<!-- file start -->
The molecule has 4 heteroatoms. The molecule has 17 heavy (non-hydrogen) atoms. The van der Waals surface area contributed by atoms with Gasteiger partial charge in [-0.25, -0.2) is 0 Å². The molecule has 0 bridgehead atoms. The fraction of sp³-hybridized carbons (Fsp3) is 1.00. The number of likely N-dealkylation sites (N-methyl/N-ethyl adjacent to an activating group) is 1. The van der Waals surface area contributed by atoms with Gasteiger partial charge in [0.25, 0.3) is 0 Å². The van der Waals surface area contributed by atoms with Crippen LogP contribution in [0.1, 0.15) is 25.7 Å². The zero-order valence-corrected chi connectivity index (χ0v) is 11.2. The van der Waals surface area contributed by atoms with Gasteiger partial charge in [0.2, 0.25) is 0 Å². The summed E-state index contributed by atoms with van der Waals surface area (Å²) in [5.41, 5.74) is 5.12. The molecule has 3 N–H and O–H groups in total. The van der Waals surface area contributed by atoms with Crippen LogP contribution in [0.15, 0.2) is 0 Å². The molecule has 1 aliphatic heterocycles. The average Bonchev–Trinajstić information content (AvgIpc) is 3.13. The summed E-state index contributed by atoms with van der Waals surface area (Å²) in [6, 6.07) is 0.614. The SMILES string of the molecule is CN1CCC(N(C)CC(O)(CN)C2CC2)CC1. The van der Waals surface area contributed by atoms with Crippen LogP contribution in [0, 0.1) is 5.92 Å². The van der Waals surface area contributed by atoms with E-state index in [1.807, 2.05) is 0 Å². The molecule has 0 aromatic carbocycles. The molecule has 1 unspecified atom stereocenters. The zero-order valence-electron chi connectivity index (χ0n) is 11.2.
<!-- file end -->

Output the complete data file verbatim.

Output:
The molecule has 4 heteroatoms. The molecule has 17 heavy (non-hydrogen) atoms. The van der Waals surface area contributed by atoms with Gasteiger partial charge in [-0.25, -0.2) is 0 Å². The molecule has 0 bridgehead atoms. The fraction of sp³-hybridized carbons (Fsp3) is 1.00. The number of likely N-dealkylation sites (N-methyl/N-ethyl adjacent to an activating group) is 1. The van der Waals surface area contributed by atoms with Gasteiger partial charge in [0.25, 0.3) is 0 Å². The van der Waals surface area contributed by atoms with Crippen LogP contribution in [0.1, 0.15) is 25.7 Å². The zero-order valence-corrected chi connectivity index (χ0v) is 11.2. The van der Waals surface area contributed by atoms with Gasteiger partial charge in [0.2, 0.25) is 0 Å². The summed E-state index contributed by atoms with van der Waals surface area (Å²) in [5.41, 5.74) is 5.12. The molecule has 3 N–H and O–H groups in total. The van der Waals surface area contributed by atoms with Crippen LogP contribution in [0.15, 0.2) is 0 Å². The molecule has 1 aliphatic heterocycles. The average Bonchev–Trinajstić information content (AvgIpc) is 3.13. The summed E-state index contributed by atoms with van der Waals surface area (Å²) in [6, 6.07) is 0.614. The SMILES string of the molecule is CN1CCC(N(C)CC(O)(CN)C2CC2)CC1. The van der Waals surface area contributed by atoms with Crippen LogP contribution in [0, 0.1) is 5.92 Å². The van der Waals surface area contributed by atoms with E-state index in [1.807, 2.05) is 0 Å². The molecule has 0 aromatic carbocycles. The molecule has 1 unspecified atom stereocenters. The zero-order valence-electron chi connectivity index (χ0n) is 11.2.